Don't fall for perfect: everything has cons that you will have to deal with sooner or later. If you can't find them or something is regarded as having none, take it as a warning. It's likely the case that it's an immature tool that has not reached its limitations or disappointed someone enough to write a blog post about it.
Another thing to consider carefully are over-hyped technologies. You can recognize them because they are all over the place, everyone wants to use them because they're "the future" - and sometimes it may well be the case, but from a business perspective you should use them only if they are necessary and give them time to mature, even more so if you don't have the technical expertise to manage them.
I've found managers, CEOs and founders that need to make a technical choice have some common concerns.
What if a technology dies?
It takes time for a successful solution to die out, and it certainly does not happen overnight: it's a slow process that can take years, if not decades.
Major technologies really never die out, although it may become harder to find engineers for them and it might be counterproductive to use them.
What if I have to rewrite everything?
Rewriting your entire code base can and will happen, but if you follow software engineering good practices, it won't be a problem.
For new organizations it's inevitable, as it's unlikely you already have the resources to handle the complexity you will achieve in a couple of years.
Is it going to be performant enough?
Yes. Unless you need extreme computational power, for things like video processing or cryptography, whatever technologies you'll choose will have the necessary performance.
With modern cloud solutions, you can switch to more powerful servers by pressing a button, literally.
Is it going to be scalable?
Scalability depends on the software architecture and that is in the hands of the engineers, rather than the technologies. With good engineers, definitely.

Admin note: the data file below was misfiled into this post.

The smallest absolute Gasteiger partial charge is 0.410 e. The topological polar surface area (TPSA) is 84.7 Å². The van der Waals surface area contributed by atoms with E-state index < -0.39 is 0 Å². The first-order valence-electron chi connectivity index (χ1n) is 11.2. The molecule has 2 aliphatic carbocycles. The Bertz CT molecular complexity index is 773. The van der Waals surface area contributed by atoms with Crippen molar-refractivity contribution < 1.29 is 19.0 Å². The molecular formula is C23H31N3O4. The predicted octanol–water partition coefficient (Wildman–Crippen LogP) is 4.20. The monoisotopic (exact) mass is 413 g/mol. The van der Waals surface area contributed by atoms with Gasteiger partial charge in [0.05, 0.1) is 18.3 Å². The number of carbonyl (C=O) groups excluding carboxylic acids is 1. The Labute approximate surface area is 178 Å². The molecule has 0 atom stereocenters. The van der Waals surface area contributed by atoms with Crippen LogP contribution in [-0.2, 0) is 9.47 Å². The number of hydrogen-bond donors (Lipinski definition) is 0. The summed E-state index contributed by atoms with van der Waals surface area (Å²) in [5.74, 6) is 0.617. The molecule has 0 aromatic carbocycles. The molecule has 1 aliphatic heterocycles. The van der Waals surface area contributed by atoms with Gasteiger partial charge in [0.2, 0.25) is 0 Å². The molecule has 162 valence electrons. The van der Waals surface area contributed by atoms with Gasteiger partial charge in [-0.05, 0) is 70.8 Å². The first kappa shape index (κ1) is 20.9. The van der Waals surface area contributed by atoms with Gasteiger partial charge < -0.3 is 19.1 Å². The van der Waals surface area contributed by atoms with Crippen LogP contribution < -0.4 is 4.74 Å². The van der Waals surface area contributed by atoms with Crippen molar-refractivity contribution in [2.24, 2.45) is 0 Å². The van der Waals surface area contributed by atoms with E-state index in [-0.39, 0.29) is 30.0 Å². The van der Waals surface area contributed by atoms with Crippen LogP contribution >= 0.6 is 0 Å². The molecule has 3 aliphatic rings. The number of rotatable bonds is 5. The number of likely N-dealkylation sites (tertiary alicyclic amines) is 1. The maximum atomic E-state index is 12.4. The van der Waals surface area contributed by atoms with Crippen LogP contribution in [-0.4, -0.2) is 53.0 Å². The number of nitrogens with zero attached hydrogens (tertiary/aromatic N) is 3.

Modern applications can go a long way before scalability and performance become a problem and by then you should have enough money to deal with the problem.
However, you don't need to deal with it immediately, especially if you are starting small, short on resources or lack technical knowledge. In some cases you need scalability from day one to make a reliable product.
If you have the knowledge and the resources, go for it. Otherwise, keep in mind that you will have to slow down and upgrade your stack at some point.
Hire a consultant
If you're not technical, it's going to be hard making all the right choices. There might be business bits to it, but the difference between this tool or that can be a technical detail that is hard to appreciate without being an engineer and mean a lot, at the same time.
If you don't want to go mad, hire a consultant and let them do it for you. You can use this article as guide to the process and reference to understand whether you are on the right track, but it's far to be a complete guide: that would require a book!
The magic of choosing a tech stack that works it's all in having room for improvement, being aware of the limitations and not over complicating things.